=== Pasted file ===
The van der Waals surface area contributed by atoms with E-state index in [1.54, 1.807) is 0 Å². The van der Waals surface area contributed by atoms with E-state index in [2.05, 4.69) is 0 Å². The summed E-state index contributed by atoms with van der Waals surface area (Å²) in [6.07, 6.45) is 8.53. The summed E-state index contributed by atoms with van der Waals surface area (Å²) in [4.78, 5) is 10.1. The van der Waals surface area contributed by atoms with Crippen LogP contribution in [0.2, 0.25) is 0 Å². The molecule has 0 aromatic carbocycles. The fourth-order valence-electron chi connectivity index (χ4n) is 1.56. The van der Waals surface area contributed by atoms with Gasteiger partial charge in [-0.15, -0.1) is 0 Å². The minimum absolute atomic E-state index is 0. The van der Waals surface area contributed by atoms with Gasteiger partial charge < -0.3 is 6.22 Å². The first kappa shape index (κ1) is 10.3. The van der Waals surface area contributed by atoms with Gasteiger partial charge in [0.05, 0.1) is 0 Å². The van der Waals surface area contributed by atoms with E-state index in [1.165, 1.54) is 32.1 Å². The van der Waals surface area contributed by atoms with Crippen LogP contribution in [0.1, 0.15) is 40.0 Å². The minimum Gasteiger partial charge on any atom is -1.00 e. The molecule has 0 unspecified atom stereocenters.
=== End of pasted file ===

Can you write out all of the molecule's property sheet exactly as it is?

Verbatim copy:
The van der Waals surface area contributed by atoms with E-state index in [1.54, 1.807) is 0 Å². The van der Waals surface area contributed by atoms with E-state index in [2.05, 4.69) is 0 Å². The summed E-state index contributed by atoms with van der Waals surface area (Å²) in [6.07, 6.45) is 8.53. The summed E-state index contributed by atoms with van der Waals surface area (Å²) in [4.78, 5) is 10.1. The van der Waals surface area contributed by atoms with Crippen LogP contribution in [0.2, 0.25) is 0 Å². The molecule has 0 aromatic carbocycles. The fourth-order valence-electron chi connectivity index (χ4n) is 1.56. The van der Waals surface area contributed by atoms with Gasteiger partial charge in [-0.15, -0.1) is 0 Å². The minimum absolute atomic E-state index is 0. The van der Waals surface area contributed by atoms with Gasteiger partial charge < -0.3 is 6.22 Å². The first kappa shape index (κ1) is 10.3. The van der Waals surface area contributed by atoms with Gasteiger partial charge in [0.05, 0.1) is 0 Å². The van der Waals surface area contributed by atoms with E-state index in [1.165, 1.54) is 32.1 Å². The van der Waals surface area contributed by atoms with Crippen LogP contribution in [0.1, 0.15) is 40.0 Å². The minimum Gasteiger partial charge on any atom is -1.00 e. The molecule has 0 unspecified atom stereocenters.